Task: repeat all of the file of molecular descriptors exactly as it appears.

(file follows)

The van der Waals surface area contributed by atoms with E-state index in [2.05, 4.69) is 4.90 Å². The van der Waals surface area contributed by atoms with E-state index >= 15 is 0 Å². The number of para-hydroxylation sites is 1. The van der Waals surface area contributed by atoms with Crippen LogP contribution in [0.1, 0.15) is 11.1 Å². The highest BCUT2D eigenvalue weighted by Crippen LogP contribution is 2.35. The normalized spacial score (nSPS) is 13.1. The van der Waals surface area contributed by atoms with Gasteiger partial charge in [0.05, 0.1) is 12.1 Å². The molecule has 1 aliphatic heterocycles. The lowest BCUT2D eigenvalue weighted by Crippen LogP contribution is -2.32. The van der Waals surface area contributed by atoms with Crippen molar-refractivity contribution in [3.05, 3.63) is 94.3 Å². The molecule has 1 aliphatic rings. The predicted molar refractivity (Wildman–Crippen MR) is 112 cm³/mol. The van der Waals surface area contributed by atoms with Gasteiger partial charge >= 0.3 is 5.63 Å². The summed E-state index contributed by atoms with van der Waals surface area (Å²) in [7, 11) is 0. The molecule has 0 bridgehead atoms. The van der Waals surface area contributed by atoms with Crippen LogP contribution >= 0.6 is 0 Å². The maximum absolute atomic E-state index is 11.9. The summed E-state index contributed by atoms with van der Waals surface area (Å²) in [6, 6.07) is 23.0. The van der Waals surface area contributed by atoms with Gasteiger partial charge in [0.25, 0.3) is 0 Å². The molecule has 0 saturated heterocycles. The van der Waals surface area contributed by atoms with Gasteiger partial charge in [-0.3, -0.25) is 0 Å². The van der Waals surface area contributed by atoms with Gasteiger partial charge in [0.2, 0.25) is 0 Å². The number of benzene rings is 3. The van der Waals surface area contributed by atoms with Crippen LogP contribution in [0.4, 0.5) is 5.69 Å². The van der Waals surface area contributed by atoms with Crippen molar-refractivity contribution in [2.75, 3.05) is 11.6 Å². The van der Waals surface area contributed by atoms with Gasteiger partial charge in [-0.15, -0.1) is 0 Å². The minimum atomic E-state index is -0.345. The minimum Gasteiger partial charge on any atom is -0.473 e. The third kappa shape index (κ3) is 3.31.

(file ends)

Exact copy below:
The van der Waals surface area contributed by atoms with E-state index in [2.05, 4.69) is 4.90 Å². The van der Waals surface area contributed by atoms with E-state index >= 15 is 0 Å². The number of para-hydroxylation sites is 1. The van der Waals surface area contributed by atoms with Crippen LogP contribution in [0.1, 0.15) is 11.1 Å². The highest BCUT2D eigenvalue weighted by Crippen LogP contribution is 2.35. The normalized spacial score (nSPS) is 13.1. The van der Waals surface area contributed by atoms with Gasteiger partial charge in [0.05, 0.1) is 12.1 Å². The molecule has 1 aliphatic heterocycles. The lowest BCUT2D eigenvalue weighted by Crippen LogP contribution is -2.32. The van der Waals surface area contributed by atoms with Crippen molar-refractivity contribution in [3.05, 3.63) is 94.3 Å². The molecule has 1 aliphatic rings. The predicted molar refractivity (Wildman–Crippen MR) is 112 cm³/mol. The van der Waals surface area contributed by atoms with Gasteiger partial charge >= 0.3 is 5.63 Å². The summed E-state index contributed by atoms with van der Waals surface area (Å²) in [7, 11) is 0. The molecule has 0 bridgehead atoms. The van der Waals surface area contributed by atoms with Crippen LogP contribution >= 0.6 is 0 Å². The maximum absolute atomic E-state index is 11.9. The summed E-state index contributed by atoms with van der Waals surface area (Å²) in [6, 6.07) is 23.0. The van der Waals surface area contributed by atoms with Gasteiger partial charge in [0.25, 0.3) is 0 Å². The molecule has 0 saturated heterocycles. The van der Waals surface area contributed by atoms with Gasteiger partial charge in [-0.3, -0.25) is 0 Å². The van der Waals surface area contributed by atoms with Gasteiger partial charge in [0.2, 0.25) is 0 Å². The number of benzene rings is 3. The van der Waals surface area contributed by atoms with Crippen LogP contribution in [0.4, 0.5) is 5.69 Å². The van der Waals surface area contributed by atoms with Crippen molar-refractivity contribution in [2.75, 3.05) is 11.6 Å². The van der Waals surface area contributed by atoms with Gasteiger partial charge in [-0.15, -0.1) is 0 Å². The minimum atomic E-state index is -0.345. The minimum Gasteiger partial charge on any atom is -0.473 e. The third kappa shape index (κ3) is 3.31.